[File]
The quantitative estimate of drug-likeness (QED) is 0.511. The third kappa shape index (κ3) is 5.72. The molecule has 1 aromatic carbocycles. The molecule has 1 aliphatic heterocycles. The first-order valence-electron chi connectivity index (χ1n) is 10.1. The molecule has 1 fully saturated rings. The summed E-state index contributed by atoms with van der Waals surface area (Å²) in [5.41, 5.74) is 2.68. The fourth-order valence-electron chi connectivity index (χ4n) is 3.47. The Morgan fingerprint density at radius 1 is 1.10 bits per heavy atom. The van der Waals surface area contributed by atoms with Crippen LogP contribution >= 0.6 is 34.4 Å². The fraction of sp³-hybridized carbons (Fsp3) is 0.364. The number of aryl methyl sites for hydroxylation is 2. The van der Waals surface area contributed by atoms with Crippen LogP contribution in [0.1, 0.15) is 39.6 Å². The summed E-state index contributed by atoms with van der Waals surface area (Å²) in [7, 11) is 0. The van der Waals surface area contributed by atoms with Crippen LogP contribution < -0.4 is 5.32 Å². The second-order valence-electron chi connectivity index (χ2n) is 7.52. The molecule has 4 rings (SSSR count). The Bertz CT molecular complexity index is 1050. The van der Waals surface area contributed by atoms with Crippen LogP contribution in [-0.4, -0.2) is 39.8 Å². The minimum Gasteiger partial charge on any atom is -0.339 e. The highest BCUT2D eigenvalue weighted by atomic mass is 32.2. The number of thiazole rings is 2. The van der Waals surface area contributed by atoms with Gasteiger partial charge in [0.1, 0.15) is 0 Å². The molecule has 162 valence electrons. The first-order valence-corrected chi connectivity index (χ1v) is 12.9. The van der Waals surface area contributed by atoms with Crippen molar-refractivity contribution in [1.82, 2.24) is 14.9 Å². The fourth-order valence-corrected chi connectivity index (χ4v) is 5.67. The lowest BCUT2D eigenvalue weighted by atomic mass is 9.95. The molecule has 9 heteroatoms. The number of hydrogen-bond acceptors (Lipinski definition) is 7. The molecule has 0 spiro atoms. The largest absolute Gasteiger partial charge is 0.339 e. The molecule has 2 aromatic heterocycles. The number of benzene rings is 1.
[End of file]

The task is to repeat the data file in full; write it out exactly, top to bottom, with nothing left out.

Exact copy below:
The quantitative estimate of drug-likeness (QED) is 0.511. The third kappa shape index (κ3) is 5.72. The molecule has 1 aromatic carbocycles. The molecule has 1 aliphatic heterocycles. The first-order valence-electron chi connectivity index (χ1n) is 10.1. The molecule has 1 fully saturated rings. The summed E-state index contributed by atoms with van der Waals surface area (Å²) in [5.41, 5.74) is 2.68. The fourth-order valence-electron chi connectivity index (χ4n) is 3.47. The Morgan fingerprint density at radius 1 is 1.10 bits per heavy atom. The van der Waals surface area contributed by atoms with Crippen LogP contribution >= 0.6 is 34.4 Å². The fraction of sp³-hybridized carbons (Fsp3) is 0.364. The number of aryl methyl sites for hydroxylation is 2. The van der Waals surface area contributed by atoms with Crippen LogP contribution in [0.1, 0.15) is 39.6 Å². The summed E-state index contributed by atoms with van der Waals surface area (Å²) in [7, 11) is 0. The van der Waals surface area contributed by atoms with Crippen LogP contribution < -0.4 is 5.32 Å². The second-order valence-electron chi connectivity index (χ2n) is 7.52. The molecule has 4 rings (SSSR count). The Bertz CT molecular complexity index is 1050. The van der Waals surface area contributed by atoms with Crippen LogP contribution in [-0.4, -0.2) is 39.8 Å². The minimum Gasteiger partial charge on any atom is -0.339 e. The highest BCUT2D eigenvalue weighted by atomic mass is 32.2. The number of thiazole rings is 2. The van der Waals surface area contributed by atoms with Gasteiger partial charge in [0.1, 0.15) is 0 Å². The molecule has 162 valence electrons. The first-order valence-corrected chi connectivity index (χ1v) is 12.9. The van der Waals surface area contributed by atoms with Crippen molar-refractivity contribution in [1.82, 2.24) is 14.9 Å². The fourth-order valence-corrected chi connectivity index (χ4v) is 5.67. The lowest BCUT2D eigenvalue weighted by atomic mass is 9.95. The molecule has 9 heteroatoms. The number of hydrogen-bond acceptors (Lipinski definition) is 7. The molecule has 0 spiro atoms. The largest absolute Gasteiger partial charge is 0.339 e. The molecule has 2 aromatic heterocycles. The number of benzene rings is 1.